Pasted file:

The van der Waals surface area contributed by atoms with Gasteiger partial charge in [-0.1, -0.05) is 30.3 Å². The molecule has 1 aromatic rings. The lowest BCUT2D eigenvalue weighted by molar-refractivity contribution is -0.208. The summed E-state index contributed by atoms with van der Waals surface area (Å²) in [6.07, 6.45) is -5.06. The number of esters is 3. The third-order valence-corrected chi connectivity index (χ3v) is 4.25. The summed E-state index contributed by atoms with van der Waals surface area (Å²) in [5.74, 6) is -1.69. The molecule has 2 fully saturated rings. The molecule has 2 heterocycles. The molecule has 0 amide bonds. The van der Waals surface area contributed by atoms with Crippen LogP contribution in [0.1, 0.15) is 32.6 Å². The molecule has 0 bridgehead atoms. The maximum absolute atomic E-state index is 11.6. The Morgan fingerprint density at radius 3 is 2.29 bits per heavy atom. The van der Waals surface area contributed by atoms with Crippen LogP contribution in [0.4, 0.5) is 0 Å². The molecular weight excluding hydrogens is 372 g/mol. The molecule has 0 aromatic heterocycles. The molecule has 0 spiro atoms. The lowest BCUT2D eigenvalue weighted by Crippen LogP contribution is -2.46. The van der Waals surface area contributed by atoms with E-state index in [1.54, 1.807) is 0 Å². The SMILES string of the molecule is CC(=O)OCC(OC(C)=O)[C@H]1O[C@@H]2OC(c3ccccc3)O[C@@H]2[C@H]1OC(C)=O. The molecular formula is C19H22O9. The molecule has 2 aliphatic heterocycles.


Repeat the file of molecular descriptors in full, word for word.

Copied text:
The van der Waals surface area contributed by atoms with Gasteiger partial charge in [-0.1, -0.05) is 30.3 Å². The molecule has 1 aromatic rings. The lowest BCUT2D eigenvalue weighted by molar-refractivity contribution is -0.208. The summed E-state index contributed by atoms with van der Waals surface area (Å²) in [6.07, 6.45) is -5.06. The number of esters is 3. The third-order valence-corrected chi connectivity index (χ3v) is 4.25. The summed E-state index contributed by atoms with van der Waals surface area (Å²) in [5.74, 6) is -1.69. The molecule has 2 fully saturated rings. The molecule has 2 heterocycles. The molecule has 0 amide bonds. The van der Waals surface area contributed by atoms with Crippen LogP contribution in [0.1, 0.15) is 32.6 Å². The molecule has 0 bridgehead atoms. The maximum absolute atomic E-state index is 11.6. The Morgan fingerprint density at radius 3 is 2.29 bits per heavy atom. The van der Waals surface area contributed by atoms with Crippen LogP contribution in [0.4, 0.5) is 0 Å². The molecular weight excluding hydrogens is 372 g/mol. The molecule has 0 aromatic heterocycles. The molecule has 0 spiro atoms. The lowest BCUT2D eigenvalue weighted by Crippen LogP contribution is -2.46. The van der Waals surface area contributed by atoms with E-state index in [1.54, 1.807) is 0 Å². The SMILES string of the molecule is CC(=O)OCC(OC(C)=O)[C@H]1O[C@@H]2OC(c3ccccc3)O[C@@H]2[C@H]1OC(C)=O. The molecular formula is C19H22O9. The molecule has 2 aliphatic heterocycles.